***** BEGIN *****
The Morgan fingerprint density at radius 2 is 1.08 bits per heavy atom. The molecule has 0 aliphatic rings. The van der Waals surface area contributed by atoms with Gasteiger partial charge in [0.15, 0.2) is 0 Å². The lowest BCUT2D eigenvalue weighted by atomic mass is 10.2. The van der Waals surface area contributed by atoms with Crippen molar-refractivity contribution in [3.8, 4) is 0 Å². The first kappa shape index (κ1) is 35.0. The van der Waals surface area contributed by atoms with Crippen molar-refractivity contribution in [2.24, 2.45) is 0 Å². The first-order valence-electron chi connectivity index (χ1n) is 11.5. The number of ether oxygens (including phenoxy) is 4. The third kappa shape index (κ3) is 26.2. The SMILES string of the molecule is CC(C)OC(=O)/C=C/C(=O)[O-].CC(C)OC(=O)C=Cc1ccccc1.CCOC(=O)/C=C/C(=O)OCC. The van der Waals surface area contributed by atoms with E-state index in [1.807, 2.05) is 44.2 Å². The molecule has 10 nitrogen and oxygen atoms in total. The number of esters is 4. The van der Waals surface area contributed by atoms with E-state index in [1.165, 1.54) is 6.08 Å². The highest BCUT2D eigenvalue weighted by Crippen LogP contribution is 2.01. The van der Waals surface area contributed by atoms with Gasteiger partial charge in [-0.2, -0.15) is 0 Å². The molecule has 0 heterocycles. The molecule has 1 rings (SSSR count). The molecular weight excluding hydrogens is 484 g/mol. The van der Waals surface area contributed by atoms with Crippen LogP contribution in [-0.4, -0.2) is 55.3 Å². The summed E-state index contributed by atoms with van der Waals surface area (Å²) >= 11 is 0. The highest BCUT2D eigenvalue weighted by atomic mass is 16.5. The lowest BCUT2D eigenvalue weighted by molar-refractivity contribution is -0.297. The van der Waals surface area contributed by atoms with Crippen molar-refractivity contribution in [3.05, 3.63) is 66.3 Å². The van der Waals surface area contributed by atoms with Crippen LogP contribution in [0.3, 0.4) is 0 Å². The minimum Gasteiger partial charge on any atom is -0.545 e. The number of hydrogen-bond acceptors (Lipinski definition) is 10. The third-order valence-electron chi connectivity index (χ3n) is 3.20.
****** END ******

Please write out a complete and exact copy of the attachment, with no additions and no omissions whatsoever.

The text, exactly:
The Morgan fingerprint density at radius 2 is 1.08 bits per heavy atom. The molecule has 0 aliphatic rings. The van der Waals surface area contributed by atoms with Gasteiger partial charge in [0.15, 0.2) is 0 Å². The lowest BCUT2D eigenvalue weighted by atomic mass is 10.2. The van der Waals surface area contributed by atoms with Crippen molar-refractivity contribution in [3.8, 4) is 0 Å². The first kappa shape index (κ1) is 35.0. The van der Waals surface area contributed by atoms with Crippen molar-refractivity contribution in [2.24, 2.45) is 0 Å². The first-order valence-electron chi connectivity index (χ1n) is 11.5. The number of ether oxygens (including phenoxy) is 4. The third kappa shape index (κ3) is 26.2. The SMILES string of the molecule is CC(C)OC(=O)/C=C/C(=O)[O-].CC(C)OC(=O)C=Cc1ccccc1.CCOC(=O)/C=C/C(=O)OCC. The van der Waals surface area contributed by atoms with E-state index in [1.807, 2.05) is 44.2 Å². The molecule has 10 nitrogen and oxygen atoms in total. The number of esters is 4. The van der Waals surface area contributed by atoms with E-state index in [1.165, 1.54) is 6.08 Å². The highest BCUT2D eigenvalue weighted by Crippen LogP contribution is 2.01. The van der Waals surface area contributed by atoms with Gasteiger partial charge in [-0.2, -0.15) is 0 Å². The molecule has 0 heterocycles. The molecule has 1 rings (SSSR count). The molecular weight excluding hydrogens is 484 g/mol. The van der Waals surface area contributed by atoms with Crippen LogP contribution in [-0.4, -0.2) is 55.3 Å². The summed E-state index contributed by atoms with van der Waals surface area (Å²) >= 11 is 0. The highest BCUT2D eigenvalue weighted by atomic mass is 16.5. The lowest BCUT2D eigenvalue weighted by molar-refractivity contribution is -0.297. The van der Waals surface area contributed by atoms with Crippen molar-refractivity contribution in [3.05, 3.63) is 66.3 Å². The van der Waals surface area contributed by atoms with Crippen LogP contribution in [0.3, 0.4) is 0 Å². The minimum Gasteiger partial charge on any atom is -0.545 e. The number of hydrogen-bond acceptors (Lipinski definition) is 10. The third-order valence-electron chi connectivity index (χ3n) is 3.20.